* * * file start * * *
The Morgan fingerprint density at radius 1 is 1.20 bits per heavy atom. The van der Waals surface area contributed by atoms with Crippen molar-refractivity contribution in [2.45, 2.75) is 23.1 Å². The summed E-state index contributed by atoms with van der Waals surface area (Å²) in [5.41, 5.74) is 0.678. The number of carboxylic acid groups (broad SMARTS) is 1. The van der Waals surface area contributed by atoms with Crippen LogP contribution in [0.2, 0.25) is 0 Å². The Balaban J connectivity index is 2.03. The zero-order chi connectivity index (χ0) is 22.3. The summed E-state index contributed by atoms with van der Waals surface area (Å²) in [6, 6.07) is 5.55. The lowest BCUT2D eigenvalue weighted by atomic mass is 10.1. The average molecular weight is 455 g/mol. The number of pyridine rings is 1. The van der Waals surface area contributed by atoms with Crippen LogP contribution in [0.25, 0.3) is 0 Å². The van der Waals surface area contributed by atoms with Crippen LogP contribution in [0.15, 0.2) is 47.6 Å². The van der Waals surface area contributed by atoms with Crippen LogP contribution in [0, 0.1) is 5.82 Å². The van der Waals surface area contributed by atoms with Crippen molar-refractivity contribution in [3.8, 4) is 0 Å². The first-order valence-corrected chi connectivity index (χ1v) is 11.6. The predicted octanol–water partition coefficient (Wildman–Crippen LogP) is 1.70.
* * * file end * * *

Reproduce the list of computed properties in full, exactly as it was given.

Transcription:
The Morgan fingerprint density at radius 1 is 1.20 bits per heavy atom. The van der Waals surface area contributed by atoms with Crippen molar-refractivity contribution in [2.45, 2.75) is 23.1 Å². The summed E-state index contributed by atoms with van der Waals surface area (Å²) in [5.41, 5.74) is 0.678. The number of carboxylic acid groups (broad SMARTS) is 1. The van der Waals surface area contributed by atoms with Crippen LogP contribution in [0.2, 0.25) is 0 Å². The Balaban J connectivity index is 2.03. The zero-order chi connectivity index (χ0) is 22.3. The summed E-state index contributed by atoms with van der Waals surface area (Å²) in [6, 6.07) is 5.55. The lowest BCUT2D eigenvalue weighted by atomic mass is 10.1. The average molecular weight is 455 g/mol. The number of pyridine rings is 1. The van der Waals surface area contributed by atoms with Crippen LogP contribution in [0.25, 0.3) is 0 Å². The van der Waals surface area contributed by atoms with Crippen LogP contribution in [0.15, 0.2) is 47.6 Å². The van der Waals surface area contributed by atoms with Crippen LogP contribution in [0, 0.1) is 5.82 Å². The van der Waals surface area contributed by atoms with Crippen molar-refractivity contribution in [3.8, 4) is 0 Å². The first-order valence-corrected chi connectivity index (χ1v) is 11.6. The predicted octanol–water partition coefficient (Wildman–Crippen LogP) is 1.70.